Building a full-sized house of LegosPremiering tonight on BBC America is a very entertaining and informative documentary series starring James May (Top Gear). James May’s Toy Stories is a diverting and amusing program that makes a good point: that the toys of the fortysomething May’s childhood years engaged the imagination and developed the mind in ways that video games cannot.

May does not argue that video games are intrinsically inferior, much less claim that they’re harmful, but instead he makes a liberal-minded point: that parents of today can recover something good that has been lost, by simply encouraging their children to seek out more physically active and open-ended forms of recreation.

Activities such as Lego-building, designing tracks for toy trains and collecting train cars and scenery, and playing with modeling clay can be both diverting and educational while giving children a real-world way of exercising their creativity and learning serious lessons about physics that video games just can’t impart. After all, trying to get those last two bits of train track to fit together or build a toy bridge out of Legos can afford memorably vivid experience with the charming intractability of the laws of physics and chains of consequence.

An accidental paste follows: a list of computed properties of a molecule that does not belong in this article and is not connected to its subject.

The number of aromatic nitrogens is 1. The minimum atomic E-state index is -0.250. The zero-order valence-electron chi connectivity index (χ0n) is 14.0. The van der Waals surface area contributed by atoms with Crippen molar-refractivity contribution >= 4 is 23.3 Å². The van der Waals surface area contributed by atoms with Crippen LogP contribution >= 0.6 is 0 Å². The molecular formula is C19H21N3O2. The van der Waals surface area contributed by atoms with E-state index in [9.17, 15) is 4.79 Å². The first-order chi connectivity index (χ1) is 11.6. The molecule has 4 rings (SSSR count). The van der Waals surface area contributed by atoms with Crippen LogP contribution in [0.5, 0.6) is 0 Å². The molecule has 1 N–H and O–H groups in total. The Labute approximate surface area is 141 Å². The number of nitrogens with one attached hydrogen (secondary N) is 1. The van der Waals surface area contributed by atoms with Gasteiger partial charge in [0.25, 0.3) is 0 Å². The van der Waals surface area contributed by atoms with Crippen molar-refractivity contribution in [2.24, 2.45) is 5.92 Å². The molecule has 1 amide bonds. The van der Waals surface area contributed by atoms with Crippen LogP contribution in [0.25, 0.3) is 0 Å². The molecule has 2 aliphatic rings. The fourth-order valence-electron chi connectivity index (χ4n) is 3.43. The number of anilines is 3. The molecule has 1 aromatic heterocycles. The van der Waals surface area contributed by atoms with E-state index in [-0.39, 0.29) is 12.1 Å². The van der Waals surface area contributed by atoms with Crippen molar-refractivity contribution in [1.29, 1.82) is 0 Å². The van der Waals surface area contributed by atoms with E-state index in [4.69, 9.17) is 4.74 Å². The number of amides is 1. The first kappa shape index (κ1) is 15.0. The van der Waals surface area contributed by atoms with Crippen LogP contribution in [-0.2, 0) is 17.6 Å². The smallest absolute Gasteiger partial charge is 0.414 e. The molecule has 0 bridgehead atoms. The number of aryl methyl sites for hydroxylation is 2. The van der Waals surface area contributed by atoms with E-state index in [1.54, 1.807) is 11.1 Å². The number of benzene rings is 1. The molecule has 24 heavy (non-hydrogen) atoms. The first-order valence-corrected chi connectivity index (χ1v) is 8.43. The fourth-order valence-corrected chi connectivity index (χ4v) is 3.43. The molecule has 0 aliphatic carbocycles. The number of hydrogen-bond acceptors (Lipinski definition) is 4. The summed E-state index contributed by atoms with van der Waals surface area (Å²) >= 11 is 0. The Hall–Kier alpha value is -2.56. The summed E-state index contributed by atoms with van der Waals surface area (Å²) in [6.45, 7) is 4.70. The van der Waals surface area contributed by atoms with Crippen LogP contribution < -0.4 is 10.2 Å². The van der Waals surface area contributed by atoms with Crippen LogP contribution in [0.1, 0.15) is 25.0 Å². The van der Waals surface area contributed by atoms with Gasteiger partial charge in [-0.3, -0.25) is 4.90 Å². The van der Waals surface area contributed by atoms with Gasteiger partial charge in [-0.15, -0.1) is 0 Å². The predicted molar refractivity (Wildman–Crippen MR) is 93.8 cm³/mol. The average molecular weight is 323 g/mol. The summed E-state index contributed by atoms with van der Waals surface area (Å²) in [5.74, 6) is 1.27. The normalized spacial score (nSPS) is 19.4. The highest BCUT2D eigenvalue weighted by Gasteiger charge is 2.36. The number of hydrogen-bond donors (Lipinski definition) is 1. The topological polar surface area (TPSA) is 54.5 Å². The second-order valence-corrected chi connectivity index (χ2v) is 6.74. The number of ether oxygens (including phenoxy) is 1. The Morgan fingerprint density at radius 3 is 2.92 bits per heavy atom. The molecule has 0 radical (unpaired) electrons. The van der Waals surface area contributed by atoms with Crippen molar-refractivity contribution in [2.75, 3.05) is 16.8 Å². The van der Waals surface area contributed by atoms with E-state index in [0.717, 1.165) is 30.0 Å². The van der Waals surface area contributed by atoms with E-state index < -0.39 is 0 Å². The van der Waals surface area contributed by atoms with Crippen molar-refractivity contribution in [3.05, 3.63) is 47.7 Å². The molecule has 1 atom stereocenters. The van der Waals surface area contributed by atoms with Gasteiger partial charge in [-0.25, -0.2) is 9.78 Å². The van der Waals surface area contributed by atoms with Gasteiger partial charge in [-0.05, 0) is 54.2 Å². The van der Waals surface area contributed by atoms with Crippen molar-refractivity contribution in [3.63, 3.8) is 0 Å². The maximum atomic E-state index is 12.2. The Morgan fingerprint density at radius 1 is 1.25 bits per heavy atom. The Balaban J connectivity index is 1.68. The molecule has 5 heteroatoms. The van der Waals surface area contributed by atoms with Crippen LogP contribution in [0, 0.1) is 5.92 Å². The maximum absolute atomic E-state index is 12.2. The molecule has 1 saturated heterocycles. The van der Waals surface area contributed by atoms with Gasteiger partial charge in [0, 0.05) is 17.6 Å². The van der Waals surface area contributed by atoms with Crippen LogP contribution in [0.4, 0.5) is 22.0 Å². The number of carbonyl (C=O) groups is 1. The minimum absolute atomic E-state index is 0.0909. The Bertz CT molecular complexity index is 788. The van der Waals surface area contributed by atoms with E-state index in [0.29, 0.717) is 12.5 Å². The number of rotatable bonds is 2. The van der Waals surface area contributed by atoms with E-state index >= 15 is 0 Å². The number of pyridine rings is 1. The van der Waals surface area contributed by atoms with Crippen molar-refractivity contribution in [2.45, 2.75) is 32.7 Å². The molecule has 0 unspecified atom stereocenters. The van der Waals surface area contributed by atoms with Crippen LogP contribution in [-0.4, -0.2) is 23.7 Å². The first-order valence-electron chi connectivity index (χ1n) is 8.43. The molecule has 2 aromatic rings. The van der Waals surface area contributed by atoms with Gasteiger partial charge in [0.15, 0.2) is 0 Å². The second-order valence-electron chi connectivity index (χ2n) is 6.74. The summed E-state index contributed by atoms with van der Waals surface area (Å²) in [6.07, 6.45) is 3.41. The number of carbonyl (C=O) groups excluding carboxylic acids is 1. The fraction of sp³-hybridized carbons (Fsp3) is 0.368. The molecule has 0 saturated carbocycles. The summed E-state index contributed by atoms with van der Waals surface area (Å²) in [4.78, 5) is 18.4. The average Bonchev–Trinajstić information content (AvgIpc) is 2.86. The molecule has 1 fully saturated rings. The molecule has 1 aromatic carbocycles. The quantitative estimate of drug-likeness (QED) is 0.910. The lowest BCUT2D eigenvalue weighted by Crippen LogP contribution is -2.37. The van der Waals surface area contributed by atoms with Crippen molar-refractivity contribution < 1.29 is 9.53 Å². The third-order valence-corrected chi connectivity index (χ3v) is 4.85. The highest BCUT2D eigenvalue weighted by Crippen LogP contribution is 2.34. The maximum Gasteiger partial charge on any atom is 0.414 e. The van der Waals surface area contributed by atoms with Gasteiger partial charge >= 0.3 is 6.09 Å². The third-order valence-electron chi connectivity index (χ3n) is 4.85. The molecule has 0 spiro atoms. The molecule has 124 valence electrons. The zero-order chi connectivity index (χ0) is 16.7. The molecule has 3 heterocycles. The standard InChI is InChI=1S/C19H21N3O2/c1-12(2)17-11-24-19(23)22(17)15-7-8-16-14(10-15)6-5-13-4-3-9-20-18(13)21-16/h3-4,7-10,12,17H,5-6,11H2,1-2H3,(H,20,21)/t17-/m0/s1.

And given that many if not most parents grew up playing with such toys, these diversions provide parents and their kids an excellent reason to spend time together.

As with Top Gear, each episode of James May’s Toy Stories involves the host undertaking some sort of insane challenge, and in this series the challenges actually constitute pretty much all of each episode. Fortunately, May intersperses the “action” scenes with copious amounts of interesting facts about the various toys in question, making the show very educational about both the toys themselves and the real-world things they represent or encourage children to think about, such as trains, buildings, planes, bridges, automobiles, houses, and gardens—the things that make up much of our lives.

The toys May considers in the show’s six episodes (one toy per ep) are Legos, Scalextric (known as slot cars in the United States), Plasticine (called Play-Doh here in the States), Meccano (the UK version of Erector Sets), model trains, and model planes. The challenges are hilariously ambitious. In the Lego episode (premiering tonight), May builds an entire full-sized house out of Legos and lives in it for a day. In later episodes he builds a full-sized bridge out of Meccano pieces and dares to walk on it across a body of water, builds the worlds largest model airplane, and enters into London’s prestigious Chelsea Flower Show an elaborate, full-sized garden made entirely of Play-Doh.

The show premieres tonight at 10 EDT, and I recommend it highly.

—S. T. Karnick